Serge gazed at the gift, his eyes moistening.

“I promise, Sandrine. Whenever I am home, every Sunday”.

When they left the boat house, they took the luxury of holding hands for a few steps, before parting with a fond glance, and going their separate ways.

The next day was the 3rd of August. The town seemed hysterical with the news of war against Germany. Many men stayed away from work, as excited crowds lined the streets, and filled the market square. Old men who had fought against Prussia in 1870 shook their heads, looking at each other with grim expressions. They knew what awaited those overjoyed youngsters.

Continued in Part Two.

Film and Cinema

Do you like historical epics? Are you a film buff or film fan? If not, then read no further.
However, if I have got you even remotely interested, please click this link to read my latest article on curnblog.com

http://curnblog.com/2015/04/05/seven-classic-historical-epics-you-havent-seen/#comment-29634

This is my fifteenth article on this excellent website, and if you have any comments, positive or negative, please feel free to add them under the original.

Thanks in anticipation, and Happy Easter to everyone. Pete.

Some Russian films

I first became interested in Russian films in 1967. It was the 50th anniversary of the revolution, and the NFT were showing silent classics, such as ‘October’, ‘Battleship Potemkin’, and ‘Strike’. These were all directed by the master of Soviet Cinema, Sergei Eisenstein, and are epic in scale, as were many films of that time coming out of Russia. Since then, much of the output of the Russian film industry has concerned their Civil War, and World War Two, or has been historical sagas. I list my usual five recommendations below, trying as best as I can, to offer a mixed bag of interests.

Burnt by the sun. Despite being a hero of the revolution, and leading Bolshevik, Colonel Kotov is aware that his privileged position is under threat, during the time of Stalin’s purges of the 1930’s. The arrival of a cousin from Moscow interrupts the idyllic summer he and his family are spending at their holiday home. Things begin to take a darker turn. This 1994 film, starring and directed by Nikita Mikhalkov, won the Oscar for best foreign film the following year, and it is easy to see why. Even if you have no interest in the historical subject matter, you will soon be able to pick up on the political machinations, and the unstable lives, so common in Stalinist Russia. This film is also exceptionally photographed, with the hot summer portrayed so well, you can almost feel the heat. Here is an early scene, with English subtitles.

1612. This film  covers a period when Russia had no ruling dynasty in place, and goes into some detail about the different factions that were trying to gain control of the country, from the Polish invaders, to the Russian pretenders to the throne. If that sounds dull, don’t worry, as excellent battle scenes make the viewing worthwhile. Historical period detail is first class, though the leading actors are very much in the Russian style, that is somewhat stilted and old-school. The locations reek of authenticity, as does the portrayal of everyday life in a country torn by war. This is a period rarely covered in historical drama, (The Last Valley is in a similar period, though some years later) so it is worth seeing for this aspect alone. Here is a scene that gives a good idea of the content of this film.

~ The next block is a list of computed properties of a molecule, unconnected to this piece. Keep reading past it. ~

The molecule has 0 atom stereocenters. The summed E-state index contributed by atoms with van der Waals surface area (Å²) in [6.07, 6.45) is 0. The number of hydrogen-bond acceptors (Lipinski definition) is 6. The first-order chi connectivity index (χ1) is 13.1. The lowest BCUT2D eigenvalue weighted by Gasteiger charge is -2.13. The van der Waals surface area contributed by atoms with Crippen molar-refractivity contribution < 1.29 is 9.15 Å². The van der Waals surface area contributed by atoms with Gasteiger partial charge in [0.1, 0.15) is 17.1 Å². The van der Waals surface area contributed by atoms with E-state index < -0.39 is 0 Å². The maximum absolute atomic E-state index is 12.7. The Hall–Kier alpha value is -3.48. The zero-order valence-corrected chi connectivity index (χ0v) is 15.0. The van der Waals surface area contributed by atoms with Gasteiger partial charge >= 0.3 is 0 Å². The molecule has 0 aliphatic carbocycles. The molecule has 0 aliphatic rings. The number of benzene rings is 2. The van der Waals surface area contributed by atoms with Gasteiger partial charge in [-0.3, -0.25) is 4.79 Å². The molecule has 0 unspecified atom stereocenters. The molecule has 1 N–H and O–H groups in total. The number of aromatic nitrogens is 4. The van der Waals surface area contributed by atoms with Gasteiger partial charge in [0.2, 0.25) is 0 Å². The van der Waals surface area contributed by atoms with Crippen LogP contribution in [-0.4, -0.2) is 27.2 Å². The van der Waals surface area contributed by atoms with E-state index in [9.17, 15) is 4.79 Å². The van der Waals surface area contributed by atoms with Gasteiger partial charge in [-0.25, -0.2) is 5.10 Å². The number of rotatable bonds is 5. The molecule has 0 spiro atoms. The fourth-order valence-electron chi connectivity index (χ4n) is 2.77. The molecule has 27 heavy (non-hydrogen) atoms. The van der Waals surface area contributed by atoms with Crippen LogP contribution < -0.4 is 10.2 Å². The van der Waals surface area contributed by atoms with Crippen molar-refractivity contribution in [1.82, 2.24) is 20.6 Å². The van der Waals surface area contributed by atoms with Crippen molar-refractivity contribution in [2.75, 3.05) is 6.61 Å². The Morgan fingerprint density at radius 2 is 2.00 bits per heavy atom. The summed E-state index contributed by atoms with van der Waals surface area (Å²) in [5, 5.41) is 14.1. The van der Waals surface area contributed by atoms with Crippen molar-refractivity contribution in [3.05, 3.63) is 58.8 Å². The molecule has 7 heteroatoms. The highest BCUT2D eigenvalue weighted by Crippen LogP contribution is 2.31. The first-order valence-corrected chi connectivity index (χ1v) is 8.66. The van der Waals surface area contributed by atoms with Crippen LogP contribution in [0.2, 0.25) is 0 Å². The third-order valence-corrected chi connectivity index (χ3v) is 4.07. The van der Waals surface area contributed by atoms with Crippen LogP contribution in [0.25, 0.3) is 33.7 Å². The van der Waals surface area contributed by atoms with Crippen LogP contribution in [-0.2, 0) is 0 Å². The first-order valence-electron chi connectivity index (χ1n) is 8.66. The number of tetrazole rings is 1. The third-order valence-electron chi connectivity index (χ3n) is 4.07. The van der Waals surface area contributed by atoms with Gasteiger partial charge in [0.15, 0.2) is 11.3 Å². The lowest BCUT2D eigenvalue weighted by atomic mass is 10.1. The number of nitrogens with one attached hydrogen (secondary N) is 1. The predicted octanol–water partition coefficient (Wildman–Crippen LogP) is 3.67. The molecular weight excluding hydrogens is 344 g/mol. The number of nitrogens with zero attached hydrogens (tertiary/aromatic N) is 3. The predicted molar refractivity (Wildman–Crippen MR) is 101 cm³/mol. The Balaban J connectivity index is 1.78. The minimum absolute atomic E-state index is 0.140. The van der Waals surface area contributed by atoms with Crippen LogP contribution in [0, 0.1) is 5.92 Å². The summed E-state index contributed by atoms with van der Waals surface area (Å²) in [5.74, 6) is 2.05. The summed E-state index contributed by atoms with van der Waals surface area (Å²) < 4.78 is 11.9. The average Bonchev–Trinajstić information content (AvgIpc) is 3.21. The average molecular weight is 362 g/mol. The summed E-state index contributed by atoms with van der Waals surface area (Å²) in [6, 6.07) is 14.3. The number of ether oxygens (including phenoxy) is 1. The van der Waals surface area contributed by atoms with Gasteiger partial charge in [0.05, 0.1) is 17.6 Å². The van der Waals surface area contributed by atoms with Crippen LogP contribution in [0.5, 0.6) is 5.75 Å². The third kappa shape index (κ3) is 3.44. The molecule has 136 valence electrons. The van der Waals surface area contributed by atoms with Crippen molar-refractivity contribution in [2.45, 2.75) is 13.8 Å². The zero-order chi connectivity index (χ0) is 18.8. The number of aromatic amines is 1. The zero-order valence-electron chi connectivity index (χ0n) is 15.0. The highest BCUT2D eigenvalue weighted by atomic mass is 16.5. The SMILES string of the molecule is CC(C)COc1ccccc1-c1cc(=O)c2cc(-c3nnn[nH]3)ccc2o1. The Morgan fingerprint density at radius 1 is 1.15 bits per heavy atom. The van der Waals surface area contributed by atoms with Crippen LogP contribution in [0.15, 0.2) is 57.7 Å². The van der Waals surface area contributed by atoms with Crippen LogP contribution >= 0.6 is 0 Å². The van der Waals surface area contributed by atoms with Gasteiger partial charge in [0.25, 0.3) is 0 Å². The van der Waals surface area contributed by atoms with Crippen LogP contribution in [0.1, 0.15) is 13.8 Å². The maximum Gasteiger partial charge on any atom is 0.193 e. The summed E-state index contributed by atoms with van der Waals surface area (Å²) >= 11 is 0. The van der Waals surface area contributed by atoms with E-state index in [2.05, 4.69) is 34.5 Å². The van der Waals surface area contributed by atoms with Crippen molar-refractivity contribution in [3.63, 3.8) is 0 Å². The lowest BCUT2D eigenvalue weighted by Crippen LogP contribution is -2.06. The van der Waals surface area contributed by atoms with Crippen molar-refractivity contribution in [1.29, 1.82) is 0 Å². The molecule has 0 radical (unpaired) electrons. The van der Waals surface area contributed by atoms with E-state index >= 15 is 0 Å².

9th Company. This is a full-on, old-style war film, set during the Russian occupation of Afghanistan. Although made in 2008, it is set some twenty years earlier, on a remote hilltop base, towards the end of the Russian involvement in the conflict. Following the traditional format of war films, we see the young recruits in training, then follow them to the war zone, where they are to defend this isolated hill. It is bloody, violent, and full of action. Unusually, it also portrays the Afghan enemy as brave and resourceful soldiers, not just as fanatical cannon fodder, as in so many films. One for the war film fan only, I suspect, but a good one nonetheless. This is the trailer.

 

The Return. Winner of numerous awards, and nominated for a Golden Globe, this 2003 film was part of a new movement in Russian Cinema, taking a different path to the traditional films, so often set during war, or conflict. Two teenage boys are startled by the return of their father, who has been away for twelve years. He takes them on a holiday to a remote island, and his domineering ways, and cruel nature, change the lives of all involved. A haunting drama, set amid a dysfunctional family, filmed in unusual, and often startling locations. One for the thinkers out there. This trailer is unfortunately from the dubbed version, in English. I would recommend watching it in the original Russian, with subtitles.

Dersu Uzala. I confess to including this as a personal favourite, though it is also a cinema oddity to some degree. Filmed in Russia, with a Russian cast, this was written and directed by one of the greatest directors in the world, the Japanese film-maker, Akira Kurosawa, in 1975. This film is the simple tale of a Russian military exploration team, and the man they meet in Siberia, Dersu, of the indigenous Goldi people. He helps them as they struggle in the wilderness, and then we see him out of place, when he returns with them to civilisation. It is the performance by the actor playing the title character, and the cinematic nature of the remote locations, that together with the masterly touch of Kurosawa, turn this film into a small masterpiece. This clip has no subtitles, but really shows the vast expanses where the film was shot.

I have tried to find you some examples of typical Russian Cinema, with a warning that the acting style, to this day, is very different to what you may have come to expect. They still value expressive gestures, long-winded speeches, and occasional slapstick, so be prepared for a slightly unusual viewing experience. I have avoided all the silent films, as well as some of the better-known epics, such as Sergei Bondarchuk’s 1967 version of ‘War and Peace’, which runs for a full eight hours, on two DVD discs! Try some of the above for size, and I will revisit the work of Russian Cinema another time.